It is the 1950's in Cleveland. Bryan Wiseman never looks for trouble but trouble finds him. It's a hot summer day when two bullies throw him down a ravine, then toss his bike on top of him. A year later Bryan, now eight, is in the hospital dealing with a rare neurological disease caused by his fall. His disorder, dystonia, is cured by a series of operations. Between the surgeries Bryan and his friends deal with the bullies. Along the way they meet Al Rosen and Herb Score of the Cleveland Indians and learn some lessons about life.
This book is about my journey from brokenness to wholeness as a child. I survived physical and sexual abuse. As I got older I found comfort in the bottle. I became a drunk I made the rounds of the hospitals, detox, and the jails. I rode with motorcycle gangs. I hit bottom when I thought about suicide. I have gotten better in 12 step recovery meetings. I allowed God and the 12 steps to change me into a sober, loving, and gentle person. I hope my book will help others.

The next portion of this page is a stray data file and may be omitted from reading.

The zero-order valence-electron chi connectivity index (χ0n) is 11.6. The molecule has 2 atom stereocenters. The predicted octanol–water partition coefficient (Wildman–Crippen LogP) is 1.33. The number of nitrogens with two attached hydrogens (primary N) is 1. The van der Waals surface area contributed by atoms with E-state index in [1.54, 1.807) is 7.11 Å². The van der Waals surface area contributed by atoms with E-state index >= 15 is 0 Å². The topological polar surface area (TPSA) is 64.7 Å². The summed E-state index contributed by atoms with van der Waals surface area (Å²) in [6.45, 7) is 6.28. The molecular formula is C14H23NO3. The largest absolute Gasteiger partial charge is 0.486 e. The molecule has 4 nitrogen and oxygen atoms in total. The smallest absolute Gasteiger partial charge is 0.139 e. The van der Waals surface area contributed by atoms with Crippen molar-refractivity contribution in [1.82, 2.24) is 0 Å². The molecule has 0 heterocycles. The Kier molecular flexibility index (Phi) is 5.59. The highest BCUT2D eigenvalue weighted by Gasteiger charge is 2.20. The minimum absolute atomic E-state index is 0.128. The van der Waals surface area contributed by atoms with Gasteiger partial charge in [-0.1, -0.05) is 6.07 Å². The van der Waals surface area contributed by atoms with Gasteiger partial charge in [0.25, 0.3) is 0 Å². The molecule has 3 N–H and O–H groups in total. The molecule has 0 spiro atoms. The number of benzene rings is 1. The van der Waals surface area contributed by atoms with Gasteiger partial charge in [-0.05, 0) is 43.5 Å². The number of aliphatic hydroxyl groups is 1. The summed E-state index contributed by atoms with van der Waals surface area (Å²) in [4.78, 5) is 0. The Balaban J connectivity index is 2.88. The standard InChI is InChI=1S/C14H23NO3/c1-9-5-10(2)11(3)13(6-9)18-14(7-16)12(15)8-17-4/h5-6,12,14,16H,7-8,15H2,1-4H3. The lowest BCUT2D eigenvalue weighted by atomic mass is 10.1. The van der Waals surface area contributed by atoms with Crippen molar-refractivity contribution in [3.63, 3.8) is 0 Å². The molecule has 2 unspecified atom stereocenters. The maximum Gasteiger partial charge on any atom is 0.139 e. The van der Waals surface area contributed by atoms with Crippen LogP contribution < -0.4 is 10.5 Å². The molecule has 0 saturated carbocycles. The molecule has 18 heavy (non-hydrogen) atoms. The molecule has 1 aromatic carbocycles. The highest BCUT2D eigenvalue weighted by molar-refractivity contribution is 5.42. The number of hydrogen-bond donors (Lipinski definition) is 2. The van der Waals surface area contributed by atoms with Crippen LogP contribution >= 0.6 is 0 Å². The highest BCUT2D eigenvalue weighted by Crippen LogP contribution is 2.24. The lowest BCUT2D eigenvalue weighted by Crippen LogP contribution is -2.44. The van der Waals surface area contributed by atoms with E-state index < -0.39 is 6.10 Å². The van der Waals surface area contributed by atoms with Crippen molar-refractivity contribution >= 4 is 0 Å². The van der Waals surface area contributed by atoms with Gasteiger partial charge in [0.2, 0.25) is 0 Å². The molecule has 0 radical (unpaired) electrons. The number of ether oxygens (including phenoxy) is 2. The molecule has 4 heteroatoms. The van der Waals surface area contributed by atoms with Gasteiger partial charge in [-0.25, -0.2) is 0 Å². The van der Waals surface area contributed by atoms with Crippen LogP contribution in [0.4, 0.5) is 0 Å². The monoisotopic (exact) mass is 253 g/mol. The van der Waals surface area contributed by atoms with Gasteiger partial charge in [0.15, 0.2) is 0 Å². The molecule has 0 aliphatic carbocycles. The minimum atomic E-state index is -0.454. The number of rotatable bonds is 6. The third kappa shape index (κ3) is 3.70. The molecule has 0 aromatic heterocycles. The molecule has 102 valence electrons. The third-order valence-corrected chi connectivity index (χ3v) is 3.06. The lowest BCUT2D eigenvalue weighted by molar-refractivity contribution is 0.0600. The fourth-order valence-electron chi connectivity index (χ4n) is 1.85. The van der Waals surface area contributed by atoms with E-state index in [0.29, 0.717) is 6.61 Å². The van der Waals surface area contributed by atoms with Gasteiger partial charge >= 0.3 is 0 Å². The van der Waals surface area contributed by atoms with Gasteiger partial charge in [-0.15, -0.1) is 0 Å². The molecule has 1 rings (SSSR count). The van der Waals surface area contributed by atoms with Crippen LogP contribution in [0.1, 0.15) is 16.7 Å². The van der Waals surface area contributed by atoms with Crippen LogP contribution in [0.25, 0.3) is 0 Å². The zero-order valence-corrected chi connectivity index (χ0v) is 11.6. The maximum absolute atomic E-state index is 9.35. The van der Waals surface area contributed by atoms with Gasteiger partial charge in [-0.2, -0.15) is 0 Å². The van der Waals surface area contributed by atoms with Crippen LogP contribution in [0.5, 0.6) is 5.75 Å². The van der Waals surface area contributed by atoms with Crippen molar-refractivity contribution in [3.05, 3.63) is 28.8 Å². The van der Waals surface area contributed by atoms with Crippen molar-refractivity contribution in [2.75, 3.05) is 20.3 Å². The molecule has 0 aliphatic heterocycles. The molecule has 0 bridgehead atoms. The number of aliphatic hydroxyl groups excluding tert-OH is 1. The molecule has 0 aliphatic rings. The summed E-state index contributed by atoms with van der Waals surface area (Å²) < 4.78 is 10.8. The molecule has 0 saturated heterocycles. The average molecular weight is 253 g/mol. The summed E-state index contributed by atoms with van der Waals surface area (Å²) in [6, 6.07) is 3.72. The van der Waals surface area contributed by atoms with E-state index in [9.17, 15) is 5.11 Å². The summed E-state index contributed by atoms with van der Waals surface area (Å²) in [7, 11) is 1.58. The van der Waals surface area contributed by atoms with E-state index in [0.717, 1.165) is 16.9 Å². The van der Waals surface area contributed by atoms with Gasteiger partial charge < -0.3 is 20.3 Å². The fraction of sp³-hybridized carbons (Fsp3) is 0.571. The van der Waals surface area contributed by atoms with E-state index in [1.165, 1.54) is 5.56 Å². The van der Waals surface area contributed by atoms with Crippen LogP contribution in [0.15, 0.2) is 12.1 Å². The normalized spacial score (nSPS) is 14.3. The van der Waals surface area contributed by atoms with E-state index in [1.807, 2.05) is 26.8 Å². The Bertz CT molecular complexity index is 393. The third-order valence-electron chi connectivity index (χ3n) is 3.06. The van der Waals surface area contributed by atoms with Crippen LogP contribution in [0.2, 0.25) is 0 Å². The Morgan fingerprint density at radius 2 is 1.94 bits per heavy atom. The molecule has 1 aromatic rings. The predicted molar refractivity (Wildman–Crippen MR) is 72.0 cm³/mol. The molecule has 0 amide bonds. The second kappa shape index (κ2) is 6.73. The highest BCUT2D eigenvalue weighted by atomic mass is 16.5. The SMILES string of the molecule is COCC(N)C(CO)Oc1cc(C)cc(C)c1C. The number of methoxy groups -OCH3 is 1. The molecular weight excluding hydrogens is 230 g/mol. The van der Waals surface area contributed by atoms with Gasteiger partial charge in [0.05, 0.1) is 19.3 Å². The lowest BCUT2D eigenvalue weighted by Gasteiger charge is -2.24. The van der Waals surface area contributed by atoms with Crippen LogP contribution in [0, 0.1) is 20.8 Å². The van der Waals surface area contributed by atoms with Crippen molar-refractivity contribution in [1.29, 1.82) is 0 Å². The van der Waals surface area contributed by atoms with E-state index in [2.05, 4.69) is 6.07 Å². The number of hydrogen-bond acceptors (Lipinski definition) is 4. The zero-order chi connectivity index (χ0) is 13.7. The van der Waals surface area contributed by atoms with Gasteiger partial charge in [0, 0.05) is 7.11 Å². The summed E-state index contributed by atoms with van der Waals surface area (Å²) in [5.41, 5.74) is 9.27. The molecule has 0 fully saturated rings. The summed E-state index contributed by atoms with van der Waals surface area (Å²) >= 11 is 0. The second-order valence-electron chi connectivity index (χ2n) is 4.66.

"Handling the Sick is the story of 838 women who entered St. Luke's Hospital Training School for Nurses, St. Paul, Minnesota, from 1892-1937. Their story addresses a fundamental question about nursing that has yet to be answered: is nursing a craft or a profession? It also addresses the colliding visions of nursing factions that for more than a century have disagreed on the inherent traits and formal preparation a nurse has needed." "The women of St. Luke's were engaged in the most practical of all occupations open to women, a rare one in which their strength, experience, and skill were prized above all else. They firmly believed that the key to success in nursing was apprenticeship training. Apprenticeship, not schooling, was the cornerstone on which all else rested." "This study unites the opposing visions of those who led nursing toward professional status and those who saw it as a craft. Physicality, strength of will, an abiding emphasis on practicality, and a hierarchy based on a deep pride in craft skills have been essential elements of nursing. Nursing can look to its complex history to develop an integrated model of nursing, one drawing on both academic training and the immediate realities involved in "handling the sick.""--BOOK JACKET.Title Summary field provided by Blackwell North America, Inc. All Rights Reserved